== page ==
On April 2, 2019, the United States Environmental Protection Agency (EPA) published its proposed “Modernizing Ignitable Liquids Determinations” rule in the Federal Register. Ostensibly, the rule is, as described in its title, an effort to “modernize” – i.e., update – certain aspects of the regulations relating to determining whether a waste is a hazardous waste based on the characteristic of ignitability, which are found in 40 C.F.R. 261.21.
For instance, one of the proposed rule changes pertains to updating the flash point test methods, SW–846 Method 1010A and 1020B, which are over 40 years old. SW–846 Method 1010A currently incorporates by reference ASTM standards D 93–79 and D 93–80, which together are known as the Pensky-Martens method, and Method 1020B currently incorporates by reference ASTM standard D 3278–78, otherwise known as the Setaflash method. EPA is proposing to revise the ignitability rule so as to update Method 1010A to Method 1010B to incorporate by reference ASTM standard D 8175–18 as an alternative to the Pensky-Martens method; and to update Method 1020B to Method 1020C, incorporating by reference the resulting ASTM standard D 8174–18 as an alternative to the Setaflash method. EPA proposes to leave the old standards in the rule to provide the regulated community an opportunity to transition between the old and new standards. However, EPA indicated in the proposed rule that it may remove the old standards in a future update.
EPA is also proposing to allow alternatives to mercury thermometers used in the air sampling and stack emissions methods in SW–846, which currently require the use of mercury thermometers. EPA's goal is to eliminate the requirement to use mercury thermometers. Similarly, EPA proposes to allow users to continue utilizing mercury thermometers, but they will have the option of using alternative temperature-measuring devices instead.
Next, the proposed rule includes the codification of existing guidance in two areas. The first area pertains to the regulatory exclusion in the ignitable characteristic for aqueous liquids containing alcohols. Under the proposed rule, the term “aqueous” (which is currently undefined in the RCRA hazardous waste regulations) would be removed from the exclusion and language would be added specifying that the solution must be least 50 percent water by weight.
In this regard, EPA is requesting input from waste generators, laboratories, and other members of the public who may have information regarding the specific hazards, or lack thereof, of managing waste streams pursuant to the current exclusion and comments on whether additional changes to the exclusion may be warranted, such as (1) “explicitly identifying specific waste streams in the regulation to which the exclusion would apply to remove the uncertainty regarding the current scope of the exclusion;” (2) “narrowing the types of alcohol that would qualify for the aqueous alcohol exclusion;” and (3) “adding a minimum alcohol content as a requirement for excluded wastes to better target potential waste streams that flash primarily from their alcoholic components or adding to or improving the existing criteria a waste must meet to be eligible for the exclusion (e.g., raise the minimum water content for aqueous alcohol solutions) to decrease the likelihood that a liquid waste excluded from the ignitability characteristic would be able to sustain combustion or otherwise contribute to an ongoing fire.”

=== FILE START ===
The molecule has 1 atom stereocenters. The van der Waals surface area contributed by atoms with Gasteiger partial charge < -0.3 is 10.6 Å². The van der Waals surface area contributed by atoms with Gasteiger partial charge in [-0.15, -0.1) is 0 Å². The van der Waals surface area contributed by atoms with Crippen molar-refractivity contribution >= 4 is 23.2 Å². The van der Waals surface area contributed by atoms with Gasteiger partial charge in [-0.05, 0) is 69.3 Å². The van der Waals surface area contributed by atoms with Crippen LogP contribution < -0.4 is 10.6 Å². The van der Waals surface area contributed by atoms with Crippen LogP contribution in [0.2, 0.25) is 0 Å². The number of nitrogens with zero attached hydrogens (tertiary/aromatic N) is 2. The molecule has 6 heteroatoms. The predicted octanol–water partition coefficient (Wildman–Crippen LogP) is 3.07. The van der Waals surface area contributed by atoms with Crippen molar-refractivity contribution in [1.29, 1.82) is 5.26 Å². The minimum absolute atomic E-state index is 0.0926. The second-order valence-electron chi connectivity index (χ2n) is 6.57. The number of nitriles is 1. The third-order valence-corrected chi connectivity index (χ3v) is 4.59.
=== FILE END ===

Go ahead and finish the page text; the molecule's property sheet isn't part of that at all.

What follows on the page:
The second area of existing guidance which EPA is proposing to codify pertains to sampling of waste mixtures having multiple phases when determining whether a waste exhibits the ignitability characteristic. SWF-846 provides that multiphase mixtures should be separated so each phase is analyzed individually: “Attempts should be made to break up and separate the phases of an emulsion. . . . If the emulsion can be broken, the different phases (aqueous, solid, or organic liquid) may then be analyzed separately.” EPA would add language that specifies how to test multiphase wastes containing multiple liquid(s) with or without solids for ignitability determinations by making EPA’s existing sampling procedures for multiphase samples applicable to all liquid wastes tested under the ignitability rule.
Lastly, EPA is proposing to update various cross-references to Department of Transportation regulations and to remove obsolete information.
The comment period for this proposed rule closed on June 3, 2019. A total of 11 comments were submitted. The final rule is anticipated to be promulgated in February 2020.